Teens feel pressure for perfection

Teen stress levels are much higher than they used to be, for more reasons than one. But specifically, one stands out. In previous years, teenagers could make mistakes. They could learn, and grow. That isn’t a practical possibility for high school kids today.

Brittany Barnhardt

Brittany Barnhardt

Today, we are expected to be perfect, at an age that is the most influential in a person’s life. We are no longer allowed to make mistakes or be less than the best. Whether it’s academics or athletics, it seems like we are expected to be the best and nothing less than that is good enough for society.

Teenagers used to be expected to make mistakes. They could struggle through their adolescent years. They could focus on their friends and family just as much as their academic success, but now those things aren’t possible. They aren’t socially accepted, even though many adults claim them to be.

My generation is expected to be the best, have the best grades, the best home life and the best body. Parents, coaches, teachers and society itself expect this of us, day-in and day-out. We are supposed to be the best, at all times. It’s not OK for us to make mistakes anymore, or even screw up. It’s like the world expects us to be super-humans, when we are just dramatic clumsy teenagers.

We shouldn’t get criticized if we aren’t perfect at everything. Adults don’t realize the high standard they push onto teenagers, and the criticism they hand out when those standards are not being met. What adults no longer understand is that we should be given the chance to make mistakes. It should be acceptable for us to fail. We should be given the chance to grow and learn from our own experiences, not those of others.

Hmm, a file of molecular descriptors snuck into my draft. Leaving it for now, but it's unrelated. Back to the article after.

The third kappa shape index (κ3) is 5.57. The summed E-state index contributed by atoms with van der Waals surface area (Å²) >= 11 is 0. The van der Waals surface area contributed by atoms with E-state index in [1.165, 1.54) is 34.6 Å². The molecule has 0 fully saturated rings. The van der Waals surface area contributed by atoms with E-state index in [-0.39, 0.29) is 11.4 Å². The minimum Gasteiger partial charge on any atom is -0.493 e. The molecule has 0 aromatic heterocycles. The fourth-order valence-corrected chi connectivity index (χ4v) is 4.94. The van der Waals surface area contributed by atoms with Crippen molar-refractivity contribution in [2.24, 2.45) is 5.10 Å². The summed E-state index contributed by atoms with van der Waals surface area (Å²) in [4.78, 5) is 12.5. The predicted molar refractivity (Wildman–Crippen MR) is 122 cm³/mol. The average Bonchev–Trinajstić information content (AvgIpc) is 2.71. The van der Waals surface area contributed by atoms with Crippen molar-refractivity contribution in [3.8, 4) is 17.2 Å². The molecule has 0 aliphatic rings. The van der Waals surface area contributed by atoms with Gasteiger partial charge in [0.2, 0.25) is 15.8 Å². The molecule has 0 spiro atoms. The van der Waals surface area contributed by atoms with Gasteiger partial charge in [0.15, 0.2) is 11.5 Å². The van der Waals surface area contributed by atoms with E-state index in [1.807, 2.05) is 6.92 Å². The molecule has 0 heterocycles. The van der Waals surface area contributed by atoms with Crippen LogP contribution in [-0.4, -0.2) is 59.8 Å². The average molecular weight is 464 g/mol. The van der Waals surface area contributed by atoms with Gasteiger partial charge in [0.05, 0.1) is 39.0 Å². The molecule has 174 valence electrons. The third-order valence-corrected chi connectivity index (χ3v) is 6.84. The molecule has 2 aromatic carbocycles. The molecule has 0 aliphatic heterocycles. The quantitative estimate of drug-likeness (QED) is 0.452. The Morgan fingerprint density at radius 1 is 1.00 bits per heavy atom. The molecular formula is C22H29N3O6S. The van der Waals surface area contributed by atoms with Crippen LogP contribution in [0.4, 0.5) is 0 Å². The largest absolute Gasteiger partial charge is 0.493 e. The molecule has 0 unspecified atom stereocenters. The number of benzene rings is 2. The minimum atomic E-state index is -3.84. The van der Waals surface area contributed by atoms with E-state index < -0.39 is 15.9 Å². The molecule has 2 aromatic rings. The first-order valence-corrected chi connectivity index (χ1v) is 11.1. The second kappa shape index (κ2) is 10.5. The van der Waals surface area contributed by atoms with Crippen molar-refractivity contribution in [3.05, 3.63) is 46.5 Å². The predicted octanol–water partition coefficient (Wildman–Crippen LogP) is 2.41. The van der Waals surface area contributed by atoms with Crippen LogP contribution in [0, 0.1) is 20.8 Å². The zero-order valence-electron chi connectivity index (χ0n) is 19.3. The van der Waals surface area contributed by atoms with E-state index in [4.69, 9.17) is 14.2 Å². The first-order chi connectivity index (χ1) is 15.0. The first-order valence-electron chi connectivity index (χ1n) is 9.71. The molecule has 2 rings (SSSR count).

We are teenagers. We are hormonal, dramatic, clumsy and emotional and need our last years of adolescent life to help us learn from our own mistakes. We need to able to fail, because is anyone really the best at everything?

Brittany Barnhardt is a senior at Mandan High School, where she is involved in the Go-Getters 4-H Club, serves as a North Dakota 4-H Ambassador, is a member of FFA, National Honor Society and Spanish Club and is a Trust-n-Teens worker. She enjoys reading, 4-H and spending time with family and friends. Brittany is the daughter of Kim and Steve Barnhardt, who are members of Mor-Gran-Sou Electric Cooperative.